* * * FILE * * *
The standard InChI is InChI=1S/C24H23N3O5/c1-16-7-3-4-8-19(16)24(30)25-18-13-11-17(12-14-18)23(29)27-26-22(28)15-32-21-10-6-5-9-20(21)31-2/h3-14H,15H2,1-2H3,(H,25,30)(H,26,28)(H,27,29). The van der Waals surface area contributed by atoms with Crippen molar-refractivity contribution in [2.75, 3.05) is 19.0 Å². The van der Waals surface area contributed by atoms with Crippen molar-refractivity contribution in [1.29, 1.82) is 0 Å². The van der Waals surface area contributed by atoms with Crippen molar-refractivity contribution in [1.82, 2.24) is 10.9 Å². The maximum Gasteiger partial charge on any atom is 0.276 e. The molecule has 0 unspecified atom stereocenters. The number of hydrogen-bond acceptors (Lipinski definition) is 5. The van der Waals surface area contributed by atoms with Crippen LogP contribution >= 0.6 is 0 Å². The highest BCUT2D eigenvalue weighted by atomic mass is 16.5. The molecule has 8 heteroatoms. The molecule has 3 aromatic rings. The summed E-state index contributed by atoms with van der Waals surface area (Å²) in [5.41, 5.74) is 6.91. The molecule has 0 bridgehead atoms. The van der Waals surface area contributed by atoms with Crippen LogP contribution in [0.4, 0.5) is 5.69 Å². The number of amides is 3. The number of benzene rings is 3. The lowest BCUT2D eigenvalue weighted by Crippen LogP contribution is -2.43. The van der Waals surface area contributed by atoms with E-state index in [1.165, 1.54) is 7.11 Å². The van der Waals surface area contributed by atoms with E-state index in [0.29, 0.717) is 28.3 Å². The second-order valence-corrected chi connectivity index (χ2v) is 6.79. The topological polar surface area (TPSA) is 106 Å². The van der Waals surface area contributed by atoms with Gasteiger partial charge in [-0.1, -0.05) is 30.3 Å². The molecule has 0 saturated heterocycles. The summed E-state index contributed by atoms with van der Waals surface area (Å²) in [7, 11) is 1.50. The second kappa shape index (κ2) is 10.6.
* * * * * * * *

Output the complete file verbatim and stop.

The standard InChI is InChI=1S/C24H23N3O5/c1-16-7-3-4-8-19(16)24(30)25-18-13-11-17(12-14-18)23(29)27-26-22(28)15-32-21-10-6-5-9-20(21)31-2/h3-14H,15H2,1-2H3,(H,25,30)(H,26,28)(H,27,29). The van der Waals surface area contributed by atoms with Crippen molar-refractivity contribution in [2.75, 3.05) is 19.0 Å². The van der Waals surface area contributed by atoms with Crippen molar-refractivity contribution in [1.29, 1.82) is 0 Å². The van der Waals surface area contributed by atoms with Crippen molar-refractivity contribution in [1.82, 2.24) is 10.9 Å². The maximum Gasteiger partial charge on any atom is 0.276 e. The molecule has 0 unspecified atom stereocenters. The number of hydrogen-bond acceptors (Lipinski definition) is 5. The van der Waals surface area contributed by atoms with Crippen LogP contribution >= 0.6 is 0 Å². The highest BCUT2D eigenvalue weighted by atomic mass is 16.5. The molecule has 8 heteroatoms. The molecule has 3 aromatic rings. The summed E-state index contributed by atoms with van der Waals surface area (Å²) in [5.41, 5.74) is 6.91. The molecule has 0 bridgehead atoms. The van der Waals surface area contributed by atoms with Crippen LogP contribution in [0.4, 0.5) is 5.69 Å². The number of amides is 3. The number of benzene rings is 3. The lowest BCUT2D eigenvalue weighted by Crippen LogP contribution is -2.43. The van der Waals surface area contributed by atoms with E-state index in [1.165, 1.54) is 7.11 Å². The van der Waals surface area contributed by atoms with E-state index in [0.29, 0.717) is 28.3 Å². The second-order valence-corrected chi connectivity index (χ2v) is 6.79. The topological polar surface area (TPSA) is 106 Å². The van der Waals surface area contributed by atoms with Gasteiger partial charge in [-0.1, -0.05) is 30.3 Å². The molecule has 0 saturated heterocycles. The summed E-state index contributed by atoms with van der Waals surface area (Å²) in [7, 11) is 1.50. The second kappa shape index (κ2) is 10.6.